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Pig breeding -- a rewarding story

(China Daily)

09:05, August 22, 2011

Even a family pig farm can bring a lot of hogs to market, like this one in Fengqiao village, Zhuji, Zhejiang province. But smaller operations are closing because of unstable prices and havoc caused by disease. (Photo from China Daily)

Rising costs and diminishing returns bring new approach, Yang Wanli and Shi Baoyin report from Henan.

China, the world's leading pork producer, is changing the way it raises pigs.

At one end, small family farms are buckling under the weight of volatile prices, disease and rising costs.

At the other end, industrial-scale farms are becoming part of the landscape. But between these two options is a new cooperative venture that combines the personal attention of the family farm with the economic advantages of a corporation.

Yang Zhongxi, 44, of Qinyang, Henan province, has had to change his farming methods recently.

He used to raise more than 100 pigs at a time, making him the most prolific pig farmer in his village. In May 2010, he spent 100,000 yuan ($15,700) building a new barn capable of holding 200 pigs, plus hundreds of ducks and chickens.

But higher costs and lower returns took their toll and he quit the pig business earlier this year. Only the birds inhabit the big new barn.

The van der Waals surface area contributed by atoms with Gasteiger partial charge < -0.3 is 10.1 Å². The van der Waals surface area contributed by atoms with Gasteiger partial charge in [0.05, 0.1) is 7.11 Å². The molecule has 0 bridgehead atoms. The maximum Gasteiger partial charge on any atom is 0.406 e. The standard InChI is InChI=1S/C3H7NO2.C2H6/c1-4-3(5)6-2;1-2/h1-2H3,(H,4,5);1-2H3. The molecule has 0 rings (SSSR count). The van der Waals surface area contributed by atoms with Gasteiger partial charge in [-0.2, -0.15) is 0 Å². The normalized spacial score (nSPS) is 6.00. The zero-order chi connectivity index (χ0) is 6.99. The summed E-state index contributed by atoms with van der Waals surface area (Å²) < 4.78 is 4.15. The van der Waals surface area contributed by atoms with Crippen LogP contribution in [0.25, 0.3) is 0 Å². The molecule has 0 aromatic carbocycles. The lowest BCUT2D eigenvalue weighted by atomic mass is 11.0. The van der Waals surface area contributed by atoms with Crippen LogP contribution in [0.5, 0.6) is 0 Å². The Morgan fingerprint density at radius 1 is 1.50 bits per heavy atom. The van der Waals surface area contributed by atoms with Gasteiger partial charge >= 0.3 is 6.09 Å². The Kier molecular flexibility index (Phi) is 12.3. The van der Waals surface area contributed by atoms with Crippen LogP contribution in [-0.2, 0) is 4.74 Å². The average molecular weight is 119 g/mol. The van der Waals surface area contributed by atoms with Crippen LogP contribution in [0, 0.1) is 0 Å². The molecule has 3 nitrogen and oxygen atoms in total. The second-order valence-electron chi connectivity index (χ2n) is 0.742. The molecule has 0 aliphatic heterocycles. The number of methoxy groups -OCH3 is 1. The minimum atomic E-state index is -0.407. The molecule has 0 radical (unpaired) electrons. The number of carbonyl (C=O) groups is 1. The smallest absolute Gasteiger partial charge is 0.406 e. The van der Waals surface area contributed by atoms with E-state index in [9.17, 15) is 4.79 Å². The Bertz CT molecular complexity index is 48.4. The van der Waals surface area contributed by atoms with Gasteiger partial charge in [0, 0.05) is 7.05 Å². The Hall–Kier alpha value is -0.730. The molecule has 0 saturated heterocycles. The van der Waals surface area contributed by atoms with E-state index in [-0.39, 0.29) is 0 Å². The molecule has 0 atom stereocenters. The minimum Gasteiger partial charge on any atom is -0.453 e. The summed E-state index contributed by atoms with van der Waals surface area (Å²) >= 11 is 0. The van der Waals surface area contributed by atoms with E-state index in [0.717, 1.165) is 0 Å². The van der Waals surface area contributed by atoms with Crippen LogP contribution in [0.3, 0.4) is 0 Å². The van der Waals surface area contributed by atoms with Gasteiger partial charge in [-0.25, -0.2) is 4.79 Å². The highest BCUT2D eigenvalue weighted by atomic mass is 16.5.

"The cost of raising hogs has soared this year," he said. "Four or five years ago, a baby pig cost 300 yuan. It is double that now."

It has always been a high-risk business, but local farmers welcomed it, Yang said. "Generally, we could still make money." Ten years ago, 15 or 16 small-scale breeders lived in his village. Now only two are left.

Yang said the price of feed, usually field corn, increased in his village by 0.4 yuan a kilogram early this year. A pig usually requires 300 kg of feed during its five-month growth period, so feeding each pig suddenly cost an extra 120 yuan. Five years ago, Yang said, the cost of raising a hog totaled about 1,000 yuan; now it's about 1,500 yuan. The selling price, 2,500 yuan, hasn't changed.

"Doing city jobs only paid 10 to 20 yuan a day years ago, and people would rather raise hogs," Yang said. "But now, people make 100 yuan a day by doing city jobs. Who would choose breeding pigs?"

Too much work

Ten miles away, Li Qinying barely maintains her hog barn. Twenty pigs live in what used to hold nearly 150, and they are the last she will raise.

"It's too tiring," said Li, 54. "People say the more plowing and weeding, the better the crop. It doesn't make sense in this industry.

"Epidemic prevention is a big problem," Li said. Early last year, dozens of young pigs got sick and died overnight. The cause remains a mystery. "It is hard to accept because I took them as my babies and sometimes didn't step out of the pig house for months."

The wildly fluctuating price also is killing Li's passion for raising pigs.

A couple of weeks ago, she heard that the market price had hit 20.4 yuan a kg, and she planned to sell some pigs. But the price dropped to 19.2 yuan the next day. "The final deal was just 18.2 yuan. That hurt me badly."

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